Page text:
Getty ImagesBy George Galloway MP
Slowly and reluctantly, more and more commentators have had to acknowledge that the sensational Bradford West by-election result cannot be trivialised or put down to accidental factors.
If more had bothered to visit Bradford during the campaign, they would have been less taken aback by the result and not left floundering for an explanation.
Bradford has revealed the yawning gap between the cast-iron consensus shared by the old three parties over so many fundamental issues on the one hand, and the alienation of millions of people in Britain on the other. The leitmotif of the Bradford Spring was above all the cry for change, rather than the same old, same old. It was for a change in economic policy - not to the Labour frontbench's alternatives of savage cuts for tea rather than for breakfast, but to a strategy for growth, investment and jobs rather than forever putting the interests of the banks and bond markets first. It was for a reversal of over a decade of war and the threat of more war.
Those who claimed that calling for withdrawal from Afghanistan was somehow disreputable in an area where high unemployment has driven many into the armed forces and which has lost all too many in combat over the last few years clearly failed to appreciate the public mood. This war is unpopular - not only among those whose coreligionists are being killed in even greater numbers than British personnel, but among the public as a whole. And the succession of wars - Iraq, Afghanistan, the threat of war with Iran - has come to symbolise something deeper: that the political class, and sitting in the same echo chamber so much of the media, simply do not represent the feelings of most people over most things.
That was the most salient truth revealed in Bradford. No amount of promises to listen (while carrying on in the same old way) will bridge that gulf. It's not just that people want politicians to sound like they actually believe what they are saying - whether the audience fully agrees or not - it's also the message.
The evidence is mounting elsewhere. The Financial Times this week reported on how all old parties are speculating about a resurgence of "fourth party politics". The reason is that the three established parties resemble more and more three cheeks of the same backside. There has never before been a time when the leaders of the Tories, Lib Dems and Labour between them register a -121% approval rating.
This and Bradford are a British expression of a wider European phenomenon. There has been a grim orthodoxy, especially since the onset of the Great Recession four years ago that austerity, slashing the state, lowering living standards and appeasing the money markets is the only game in town. The result from Greece to Spain and beyond has been disastrous. Now that consensus, only ever shared at the top, is cracking as alternatives begin to register on the political spectrum.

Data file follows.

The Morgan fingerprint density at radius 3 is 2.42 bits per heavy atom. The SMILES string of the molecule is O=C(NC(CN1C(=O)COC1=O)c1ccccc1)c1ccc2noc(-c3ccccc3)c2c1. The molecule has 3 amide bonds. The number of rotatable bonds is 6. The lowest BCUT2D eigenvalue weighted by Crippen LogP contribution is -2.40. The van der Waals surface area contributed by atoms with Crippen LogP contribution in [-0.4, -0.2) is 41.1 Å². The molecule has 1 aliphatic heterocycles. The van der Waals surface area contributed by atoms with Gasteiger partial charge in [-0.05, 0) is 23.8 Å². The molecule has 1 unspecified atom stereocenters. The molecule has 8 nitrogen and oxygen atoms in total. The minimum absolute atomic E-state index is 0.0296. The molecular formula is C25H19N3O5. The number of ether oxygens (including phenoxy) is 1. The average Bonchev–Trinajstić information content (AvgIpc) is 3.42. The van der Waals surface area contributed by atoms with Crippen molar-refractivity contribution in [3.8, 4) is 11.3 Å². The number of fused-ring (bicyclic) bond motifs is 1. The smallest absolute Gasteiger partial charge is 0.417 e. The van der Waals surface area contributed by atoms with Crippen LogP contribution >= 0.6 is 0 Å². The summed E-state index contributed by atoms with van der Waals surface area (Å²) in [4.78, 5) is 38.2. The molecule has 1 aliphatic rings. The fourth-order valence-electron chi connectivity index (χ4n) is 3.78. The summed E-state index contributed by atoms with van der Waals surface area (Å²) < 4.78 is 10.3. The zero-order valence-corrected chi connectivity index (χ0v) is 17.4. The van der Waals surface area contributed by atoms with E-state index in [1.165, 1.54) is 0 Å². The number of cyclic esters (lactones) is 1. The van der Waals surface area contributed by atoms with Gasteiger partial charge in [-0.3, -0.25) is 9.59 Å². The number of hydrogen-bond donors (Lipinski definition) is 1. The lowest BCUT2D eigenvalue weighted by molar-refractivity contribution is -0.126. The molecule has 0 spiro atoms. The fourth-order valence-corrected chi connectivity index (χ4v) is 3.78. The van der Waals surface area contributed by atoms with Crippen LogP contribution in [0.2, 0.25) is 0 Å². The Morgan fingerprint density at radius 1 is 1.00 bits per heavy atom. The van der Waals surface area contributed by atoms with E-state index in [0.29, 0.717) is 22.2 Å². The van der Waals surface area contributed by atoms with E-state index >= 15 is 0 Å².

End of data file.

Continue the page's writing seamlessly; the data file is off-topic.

The presidential campaign of Jean-Luc Melénchon has electrified France - eclipsing the Front National and forcing the Socialist Party's Francois Hollande to echo attacks on the financiers and multi-millionaires. In Greece, parties to the left of Pasok, which committed Blairite suicide, are polling anywhere between a quarter and a third of the vote. A general election will take place at the start of May.
So by this time next month, we are likely to see a break in the 'Merkozy' orthodoxy, with Hollande in the Élysée, and also a vote for the left in Greece so strong that it makes it difficult for the others to form a coalition.
Writing from a cafeteria in parliament (three weeks after winning my seat, they somehow have yet to give me an office) I assure you that there are few here who seem to have imagined the consequences of that possibility.
For Bradford was not some "anti-politics" protest. It is nothing short of narcissism for a narrow class of politicians and associated chatterati to imagine that they constitute what is meant by politics. It was a rejection of them, certainly, but it was a vote for another kind of politics. For so many years we have been told that that was impossible or antediluvian. As the recession and foreign disasters grind on in Europe, and Britain prepares for more "one-offs" or "freak results" which together will point to a political awakening, desire is growing for a big politics about the fundamental course of our society. Not about marginal differences, often of presentation.
You can feel it, especially in the northern cities of England and in other industrial or post-industrial areas. In the distressed areas an army for change is beginning to muster. The complacent London class had better start listening.